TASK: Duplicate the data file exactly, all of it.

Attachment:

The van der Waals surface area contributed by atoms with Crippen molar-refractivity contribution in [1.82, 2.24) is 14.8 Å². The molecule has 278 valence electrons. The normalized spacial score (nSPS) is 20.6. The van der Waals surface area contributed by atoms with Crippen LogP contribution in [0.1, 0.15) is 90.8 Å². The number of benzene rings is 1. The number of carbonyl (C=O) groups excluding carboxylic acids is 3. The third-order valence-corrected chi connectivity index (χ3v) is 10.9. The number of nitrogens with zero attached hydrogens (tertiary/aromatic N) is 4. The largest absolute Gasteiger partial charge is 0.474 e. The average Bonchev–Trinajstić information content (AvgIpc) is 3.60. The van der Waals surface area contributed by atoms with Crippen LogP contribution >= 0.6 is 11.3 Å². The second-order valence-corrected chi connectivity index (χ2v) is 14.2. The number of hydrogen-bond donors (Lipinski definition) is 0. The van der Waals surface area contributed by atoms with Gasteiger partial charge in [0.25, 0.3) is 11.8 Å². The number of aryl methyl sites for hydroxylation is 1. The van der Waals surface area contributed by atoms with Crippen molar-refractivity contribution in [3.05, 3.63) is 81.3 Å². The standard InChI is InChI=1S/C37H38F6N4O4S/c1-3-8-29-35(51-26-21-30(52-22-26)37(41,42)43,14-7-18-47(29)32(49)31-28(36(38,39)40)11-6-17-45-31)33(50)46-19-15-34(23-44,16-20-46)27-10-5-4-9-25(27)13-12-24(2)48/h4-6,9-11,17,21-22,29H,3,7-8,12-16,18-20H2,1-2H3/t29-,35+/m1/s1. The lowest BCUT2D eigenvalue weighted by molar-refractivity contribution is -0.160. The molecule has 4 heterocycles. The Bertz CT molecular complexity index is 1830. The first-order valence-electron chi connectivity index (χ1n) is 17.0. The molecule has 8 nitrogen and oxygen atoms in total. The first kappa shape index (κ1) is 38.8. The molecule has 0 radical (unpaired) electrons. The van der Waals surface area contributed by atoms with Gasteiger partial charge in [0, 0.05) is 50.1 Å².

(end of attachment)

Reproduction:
The van der Waals surface area contributed by atoms with Crippen molar-refractivity contribution in [1.82, 2.24) is 14.8 Å². The molecule has 278 valence electrons. The normalized spacial score (nSPS) is 20.6. The van der Waals surface area contributed by atoms with Crippen LogP contribution in [0.1, 0.15) is 90.8 Å². The number of benzene rings is 1. The number of carbonyl (C=O) groups excluding carboxylic acids is 3. The third-order valence-corrected chi connectivity index (χ3v) is 10.9. The number of nitrogens with zero attached hydrogens (tertiary/aromatic N) is 4. The largest absolute Gasteiger partial charge is 0.474 e. The average Bonchev–Trinajstić information content (AvgIpc) is 3.60. The van der Waals surface area contributed by atoms with Crippen LogP contribution >= 0.6 is 11.3 Å². The second-order valence-corrected chi connectivity index (χ2v) is 14.2. The number of hydrogen-bond donors (Lipinski definition) is 0. The van der Waals surface area contributed by atoms with Gasteiger partial charge in [0.25, 0.3) is 11.8 Å². The number of aryl methyl sites for hydroxylation is 1. The van der Waals surface area contributed by atoms with Crippen molar-refractivity contribution in [3.05, 3.63) is 81.3 Å². The standard InChI is InChI=1S/C37H38F6N4O4S/c1-3-8-29-35(51-26-21-30(52-22-26)37(41,42)43,14-7-18-47(29)32(49)31-28(36(38,39)40)11-6-17-45-31)33(50)46-19-15-34(23-44,16-20-46)27-10-5-4-9-25(27)13-12-24(2)48/h4-6,9-11,17,21-22,29H,3,7-8,12-16,18-20H2,1-2H3/t29-,35+/m1/s1. The lowest BCUT2D eigenvalue weighted by molar-refractivity contribution is -0.160. The molecule has 4 heterocycles. The Bertz CT molecular complexity index is 1830. The first-order valence-electron chi connectivity index (χ1n) is 17.0. The molecule has 8 nitrogen and oxygen atoms in total. The first kappa shape index (κ1) is 38.8. The molecule has 0 radical (unpaired) electrons. The van der Waals surface area contributed by atoms with Gasteiger partial charge in [0, 0.05) is 50.1 Å².